Amazon will acquire MGM for $8.5B in tech giant’s second-largest deal to boost Bezos’ media empire
It’s official: Amazon will buy MGM for $8.45 billion. The Seattle tech giant on Wednesday announced the deal, which would be its second-largest acquisition behind the $13.7 billion purchase of Whole Foods in 2017.
Purchasing the historic Hollywood studio will be a major boon to Amazon’s growing media arm. Amazon is already an active player in film and television with content it creates and acquires through Amazon Studios and that it broadcasts through its streaming service, Prime Video. Amazon also owns IMDb.com.
MGM would provide Amazon with more than 4,000 films and 17,000 TV shows that have collectively won more than 180 Academy Awards and 100 Emmys. The film library includes the James Bond and Rocky franchises, as well as television shows such as “The Handmaid’s Tale” and “Fargo,” and reality shows such as “Shark Tank” and “Survivor.”
“The real financial value behind this deal is the treasure trove of IP in the deep catalog that we plan to reimagine and develop together with MGM’s talented team,” Mike Hopkins, SVP of Prime Video and Amazon Studios, said in a statement.
A privately held company, MGM was valued around $5.5 billion, including debt, last December, according to the Wall Street Journal.
The deal signals Amazon’s continued investment in its media arm to compete against the likes of other streaming giants such as Netflix, Hulu, and Disney. Amazon uses Prime Video as one of many perks — including free shipping, cloud storage, etc. — for its $119/year Prime membership, which counts 200 million members globally. Amazon spent $11 billion on video and music content last year, up from $7.8 billion the year prior, CNBC reported.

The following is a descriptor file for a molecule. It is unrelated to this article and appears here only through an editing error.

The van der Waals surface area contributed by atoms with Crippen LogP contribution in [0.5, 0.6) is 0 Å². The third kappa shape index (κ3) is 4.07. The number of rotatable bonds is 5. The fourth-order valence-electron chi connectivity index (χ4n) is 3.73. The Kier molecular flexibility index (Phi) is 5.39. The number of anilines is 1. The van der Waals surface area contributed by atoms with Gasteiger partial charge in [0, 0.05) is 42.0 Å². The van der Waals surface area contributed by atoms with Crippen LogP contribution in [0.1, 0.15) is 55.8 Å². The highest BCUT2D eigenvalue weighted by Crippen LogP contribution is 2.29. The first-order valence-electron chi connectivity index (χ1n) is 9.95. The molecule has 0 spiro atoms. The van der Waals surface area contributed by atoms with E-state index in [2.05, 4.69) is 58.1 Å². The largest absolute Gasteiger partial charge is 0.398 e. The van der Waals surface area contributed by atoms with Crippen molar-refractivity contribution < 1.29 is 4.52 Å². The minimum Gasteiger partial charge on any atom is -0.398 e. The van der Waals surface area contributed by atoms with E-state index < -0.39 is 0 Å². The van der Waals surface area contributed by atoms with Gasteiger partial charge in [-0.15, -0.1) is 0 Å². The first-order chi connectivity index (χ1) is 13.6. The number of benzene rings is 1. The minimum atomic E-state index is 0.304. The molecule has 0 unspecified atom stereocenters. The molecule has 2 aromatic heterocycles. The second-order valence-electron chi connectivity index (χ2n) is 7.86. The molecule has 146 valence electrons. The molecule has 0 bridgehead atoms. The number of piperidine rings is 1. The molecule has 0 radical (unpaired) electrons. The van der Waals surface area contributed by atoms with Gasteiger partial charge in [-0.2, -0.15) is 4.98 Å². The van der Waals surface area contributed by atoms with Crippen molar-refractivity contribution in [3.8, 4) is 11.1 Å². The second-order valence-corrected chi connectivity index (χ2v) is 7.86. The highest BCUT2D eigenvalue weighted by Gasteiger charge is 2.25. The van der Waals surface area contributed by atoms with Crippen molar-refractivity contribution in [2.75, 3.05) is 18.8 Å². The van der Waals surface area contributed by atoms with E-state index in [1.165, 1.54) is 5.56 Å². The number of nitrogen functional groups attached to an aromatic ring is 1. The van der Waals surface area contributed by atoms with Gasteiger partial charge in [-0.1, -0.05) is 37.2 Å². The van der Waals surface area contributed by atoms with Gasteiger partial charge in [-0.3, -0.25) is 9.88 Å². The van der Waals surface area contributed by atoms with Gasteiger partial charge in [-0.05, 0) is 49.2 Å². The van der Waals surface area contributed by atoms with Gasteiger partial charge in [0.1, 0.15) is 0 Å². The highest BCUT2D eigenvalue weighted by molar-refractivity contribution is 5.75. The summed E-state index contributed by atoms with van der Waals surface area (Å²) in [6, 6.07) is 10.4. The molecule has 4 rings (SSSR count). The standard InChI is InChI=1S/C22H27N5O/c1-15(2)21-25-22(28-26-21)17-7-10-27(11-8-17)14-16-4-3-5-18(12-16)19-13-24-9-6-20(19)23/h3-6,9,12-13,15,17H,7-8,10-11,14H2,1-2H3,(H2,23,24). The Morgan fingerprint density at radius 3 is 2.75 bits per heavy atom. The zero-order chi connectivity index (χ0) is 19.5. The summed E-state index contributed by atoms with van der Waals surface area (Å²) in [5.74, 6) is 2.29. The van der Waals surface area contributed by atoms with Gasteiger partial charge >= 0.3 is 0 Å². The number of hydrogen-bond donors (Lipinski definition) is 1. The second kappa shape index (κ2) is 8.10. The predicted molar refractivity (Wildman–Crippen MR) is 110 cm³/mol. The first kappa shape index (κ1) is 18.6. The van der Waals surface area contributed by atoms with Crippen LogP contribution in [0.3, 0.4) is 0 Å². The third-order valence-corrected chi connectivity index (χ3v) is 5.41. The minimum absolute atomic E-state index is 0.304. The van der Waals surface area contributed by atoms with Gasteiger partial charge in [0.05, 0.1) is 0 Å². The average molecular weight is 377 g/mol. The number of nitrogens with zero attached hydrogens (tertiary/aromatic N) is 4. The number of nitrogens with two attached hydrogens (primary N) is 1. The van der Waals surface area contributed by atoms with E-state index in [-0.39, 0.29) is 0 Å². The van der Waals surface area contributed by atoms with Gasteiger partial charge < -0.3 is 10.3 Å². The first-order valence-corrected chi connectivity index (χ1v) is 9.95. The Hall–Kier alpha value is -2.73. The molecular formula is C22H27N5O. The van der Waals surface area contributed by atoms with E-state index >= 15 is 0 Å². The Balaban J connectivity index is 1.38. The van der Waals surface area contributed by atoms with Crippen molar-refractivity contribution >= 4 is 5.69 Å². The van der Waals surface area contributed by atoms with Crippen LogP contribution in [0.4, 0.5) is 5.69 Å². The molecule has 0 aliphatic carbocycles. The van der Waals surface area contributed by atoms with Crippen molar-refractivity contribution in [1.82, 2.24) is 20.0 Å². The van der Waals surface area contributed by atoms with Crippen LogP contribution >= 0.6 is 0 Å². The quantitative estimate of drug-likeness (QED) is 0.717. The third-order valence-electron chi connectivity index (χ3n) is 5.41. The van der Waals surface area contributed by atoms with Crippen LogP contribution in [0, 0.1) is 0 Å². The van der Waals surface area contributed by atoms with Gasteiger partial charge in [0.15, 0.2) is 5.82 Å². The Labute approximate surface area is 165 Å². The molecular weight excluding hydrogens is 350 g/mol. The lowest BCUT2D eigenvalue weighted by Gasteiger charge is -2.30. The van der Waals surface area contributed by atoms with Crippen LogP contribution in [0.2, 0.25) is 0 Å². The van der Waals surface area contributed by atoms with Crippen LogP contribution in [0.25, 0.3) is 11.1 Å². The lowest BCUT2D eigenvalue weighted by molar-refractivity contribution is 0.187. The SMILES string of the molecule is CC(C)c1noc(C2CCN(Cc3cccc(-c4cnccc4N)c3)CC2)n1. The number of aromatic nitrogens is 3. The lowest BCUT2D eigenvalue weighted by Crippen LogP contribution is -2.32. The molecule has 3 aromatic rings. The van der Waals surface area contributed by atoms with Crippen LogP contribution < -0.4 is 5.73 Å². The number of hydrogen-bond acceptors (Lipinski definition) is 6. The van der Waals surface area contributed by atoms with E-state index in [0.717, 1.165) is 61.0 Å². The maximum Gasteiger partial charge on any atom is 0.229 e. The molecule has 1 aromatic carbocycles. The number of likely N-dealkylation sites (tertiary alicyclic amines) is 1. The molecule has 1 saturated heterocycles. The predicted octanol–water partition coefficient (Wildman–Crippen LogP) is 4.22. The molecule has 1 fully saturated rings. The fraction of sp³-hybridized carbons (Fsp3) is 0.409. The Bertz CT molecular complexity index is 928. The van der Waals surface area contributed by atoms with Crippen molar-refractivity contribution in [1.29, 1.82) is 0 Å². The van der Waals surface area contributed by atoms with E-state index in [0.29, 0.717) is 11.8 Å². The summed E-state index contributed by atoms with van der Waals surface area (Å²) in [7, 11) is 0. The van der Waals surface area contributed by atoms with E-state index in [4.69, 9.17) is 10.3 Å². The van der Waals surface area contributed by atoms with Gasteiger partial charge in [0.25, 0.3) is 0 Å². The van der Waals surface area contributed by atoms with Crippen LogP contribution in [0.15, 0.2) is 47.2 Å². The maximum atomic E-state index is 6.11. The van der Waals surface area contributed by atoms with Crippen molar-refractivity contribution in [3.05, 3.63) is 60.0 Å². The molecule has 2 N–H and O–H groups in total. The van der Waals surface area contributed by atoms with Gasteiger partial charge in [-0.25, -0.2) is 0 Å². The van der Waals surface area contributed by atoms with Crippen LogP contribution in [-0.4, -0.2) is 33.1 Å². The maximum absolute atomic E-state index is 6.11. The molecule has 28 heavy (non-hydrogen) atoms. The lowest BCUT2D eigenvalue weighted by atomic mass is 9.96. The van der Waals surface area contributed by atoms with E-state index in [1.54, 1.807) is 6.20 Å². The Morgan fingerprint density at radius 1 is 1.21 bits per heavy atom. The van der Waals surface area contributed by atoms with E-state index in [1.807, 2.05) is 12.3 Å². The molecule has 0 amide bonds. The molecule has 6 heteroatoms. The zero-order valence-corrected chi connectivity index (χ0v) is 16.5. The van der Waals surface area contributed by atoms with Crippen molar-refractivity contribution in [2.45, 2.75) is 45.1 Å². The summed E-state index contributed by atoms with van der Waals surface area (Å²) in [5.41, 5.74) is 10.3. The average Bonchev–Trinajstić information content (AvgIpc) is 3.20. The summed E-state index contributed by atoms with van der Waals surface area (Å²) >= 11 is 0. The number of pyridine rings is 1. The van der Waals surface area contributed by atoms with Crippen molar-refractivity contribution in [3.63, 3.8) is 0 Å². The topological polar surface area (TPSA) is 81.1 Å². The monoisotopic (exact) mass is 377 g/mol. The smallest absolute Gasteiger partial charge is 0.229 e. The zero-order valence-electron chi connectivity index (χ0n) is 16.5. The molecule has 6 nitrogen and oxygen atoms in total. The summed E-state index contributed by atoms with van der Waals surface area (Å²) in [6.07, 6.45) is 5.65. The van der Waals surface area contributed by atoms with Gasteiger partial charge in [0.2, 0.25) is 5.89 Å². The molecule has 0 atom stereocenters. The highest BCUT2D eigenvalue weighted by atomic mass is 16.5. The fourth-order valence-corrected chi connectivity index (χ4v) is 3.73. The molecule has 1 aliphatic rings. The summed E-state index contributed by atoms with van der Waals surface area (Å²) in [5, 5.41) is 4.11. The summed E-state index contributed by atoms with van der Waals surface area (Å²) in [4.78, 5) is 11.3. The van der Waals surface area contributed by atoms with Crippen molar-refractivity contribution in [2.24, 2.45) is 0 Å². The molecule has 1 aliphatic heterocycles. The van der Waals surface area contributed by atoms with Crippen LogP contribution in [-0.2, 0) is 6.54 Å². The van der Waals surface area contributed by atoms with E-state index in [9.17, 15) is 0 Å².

Brad Stone, author of the new book “Amazon Unbound,” wrote this week that Bezos gathered Amazon media execs in 2017 and said, “I want my Game of Thrones.” Since then Amazon has faced increasing pressure from other media giants that own large movie and TV franchises.
“Against that competitive landscape, Bezos doesn’t just need a television series with dragons and lots of blood. (Though, he might get that as well, from the upcoming Lord of the Rings show.),” Stone wrote in Bloomberg’s Fully Charged newsletter. “He needs a studio with a vault of intellectual property that can produce those kinds of global blockbusters at a regular clip.”
The deal also provides clues to the return of longtime exec Jeff Blackburn, who retired earlier this year, joined a venture capital firm for five weeks, but then decided to come back to lead a new “Global Media & Entertainment” organization that will include Prime Video and Amazon Studios, Music, Twitch, and more. He starts June 7.
MGM and Amazon Web Services signed a cloud computing agreement in December to move the studio’s content and distribution efforts to the cloud and to help the studio develop “new business models” and “new revenue opportunities,” The Hollywood Reporter previously reported.